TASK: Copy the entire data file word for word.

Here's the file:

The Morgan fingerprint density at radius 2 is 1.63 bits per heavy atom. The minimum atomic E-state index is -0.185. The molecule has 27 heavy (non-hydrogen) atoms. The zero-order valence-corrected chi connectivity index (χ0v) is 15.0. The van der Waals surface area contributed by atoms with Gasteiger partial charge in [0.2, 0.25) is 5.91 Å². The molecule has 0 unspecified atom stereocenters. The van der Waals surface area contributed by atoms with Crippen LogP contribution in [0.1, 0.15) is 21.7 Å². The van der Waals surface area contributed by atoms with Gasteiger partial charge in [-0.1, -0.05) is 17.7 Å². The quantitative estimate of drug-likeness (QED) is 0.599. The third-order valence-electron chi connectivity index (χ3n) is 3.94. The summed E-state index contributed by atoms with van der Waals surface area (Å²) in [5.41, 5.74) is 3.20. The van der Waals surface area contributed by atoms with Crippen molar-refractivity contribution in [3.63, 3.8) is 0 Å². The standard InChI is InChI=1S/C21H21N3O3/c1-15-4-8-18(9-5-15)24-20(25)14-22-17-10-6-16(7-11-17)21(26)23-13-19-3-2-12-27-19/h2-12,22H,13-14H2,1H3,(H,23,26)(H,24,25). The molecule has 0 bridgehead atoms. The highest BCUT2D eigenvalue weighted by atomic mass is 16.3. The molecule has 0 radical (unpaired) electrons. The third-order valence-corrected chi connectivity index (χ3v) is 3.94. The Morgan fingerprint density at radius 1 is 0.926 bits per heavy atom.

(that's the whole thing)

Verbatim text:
The Morgan fingerprint density at radius 2 is 1.63 bits per heavy atom. The minimum atomic E-state index is -0.185. The molecule has 27 heavy (non-hydrogen) atoms. The zero-order valence-corrected chi connectivity index (χ0v) is 15.0. The van der Waals surface area contributed by atoms with Gasteiger partial charge in [0.2, 0.25) is 5.91 Å². The molecule has 0 unspecified atom stereocenters. The van der Waals surface area contributed by atoms with Crippen LogP contribution in [0.1, 0.15) is 21.7 Å². The van der Waals surface area contributed by atoms with Gasteiger partial charge in [-0.1, -0.05) is 17.7 Å². The quantitative estimate of drug-likeness (QED) is 0.599. The third-order valence-electron chi connectivity index (χ3n) is 3.94. The summed E-state index contributed by atoms with van der Waals surface area (Å²) in [5.41, 5.74) is 3.20. The van der Waals surface area contributed by atoms with Crippen molar-refractivity contribution in [3.63, 3.8) is 0 Å². The standard InChI is InChI=1S/C21H21N3O3/c1-15-4-8-18(9-5-15)24-20(25)14-22-17-10-6-16(7-11-17)21(26)23-13-19-3-2-12-27-19/h2-12,22H,13-14H2,1H3,(H,23,26)(H,24,25). The molecule has 0 bridgehead atoms. The highest BCUT2D eigenvalue weighted by atomic mass is 16.3. The molecule has 0 radical (unpaired) electrons. The third-order valence-corrected chi connectivity index (χ3v) is 3.94. The Morgan fingerprint density at radius 1 is 0.926 bits per heavy atom.